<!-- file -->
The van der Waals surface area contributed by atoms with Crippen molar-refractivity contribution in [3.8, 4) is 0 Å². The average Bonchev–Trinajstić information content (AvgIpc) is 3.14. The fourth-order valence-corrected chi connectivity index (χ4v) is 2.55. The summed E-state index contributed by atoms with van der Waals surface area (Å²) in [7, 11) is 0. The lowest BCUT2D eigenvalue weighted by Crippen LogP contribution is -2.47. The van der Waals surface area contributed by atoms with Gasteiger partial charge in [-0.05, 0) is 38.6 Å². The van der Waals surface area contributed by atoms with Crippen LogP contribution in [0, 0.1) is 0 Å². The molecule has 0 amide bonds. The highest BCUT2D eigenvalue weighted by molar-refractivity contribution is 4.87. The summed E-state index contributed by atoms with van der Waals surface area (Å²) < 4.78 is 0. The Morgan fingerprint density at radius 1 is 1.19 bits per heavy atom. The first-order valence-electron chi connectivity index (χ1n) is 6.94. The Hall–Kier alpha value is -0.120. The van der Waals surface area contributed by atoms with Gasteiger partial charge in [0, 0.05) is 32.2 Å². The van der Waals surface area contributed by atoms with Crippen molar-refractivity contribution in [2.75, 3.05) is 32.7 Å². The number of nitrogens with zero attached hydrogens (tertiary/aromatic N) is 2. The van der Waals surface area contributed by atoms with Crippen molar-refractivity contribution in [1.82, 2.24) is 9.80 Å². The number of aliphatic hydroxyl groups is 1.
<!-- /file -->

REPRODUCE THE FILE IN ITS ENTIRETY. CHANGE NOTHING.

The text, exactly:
The van der Waals surface area contributed by atoms with Crippen molar-refractivity contribution in [3.8, 4) is 0 Å². The average Bonchev–Trinajstić information content (AvgIpc) is 3.14. The fourth-order valence-corrected chi connectivity index (χ4v) is 2.55. The summed E-state index contributed by atoms with van der Waals surface area (Å²) in [7, 11) is 0. The lowest BCUT2D eigenvalue weighted by Crippen LogP contribution is -2.47. The van der Waals surface area contributed by atoms with Gasteiger partial charge in [-0.05, 0) is 38.6 Å². The van der Waals surface area contributed by atoms with Crippen LogP contribution in [0, 0.1) is 0 Å². The molecule has 0 amide bonds. The highest BCUT2D eigenvalue weighted by molar-refractivity contribution is 4.87. The summed E-state index contributed by atoms with van der Waals surface area (Å²) < 4.78 is 0. The Morgan fingerprint density at radius 1 is 1.19 bits per heavy atom. The first-order valence-electron chi connectivity index (χ1n) is 6.94. The Hall–Kier alpha value is -0.120. The van der Waals surface area contributed by atoms with Gasteiger partial charge in [0, 0.05) is 32.2 Å². The van der Waals surface area contributed by atoms with Crippen molar-refractivity contribution in [2.75, 3.05) is 32.7 Å². The number of nitrogens with zero attached hydrogens (tertiary/aromatic N) is 2. The van der Waals surface area contributed by atoms with Crippen molar-refractivity contribution in [1.82, 2.24) is 9.80 Å². The number of aliphatic hydroxyl groups is 1.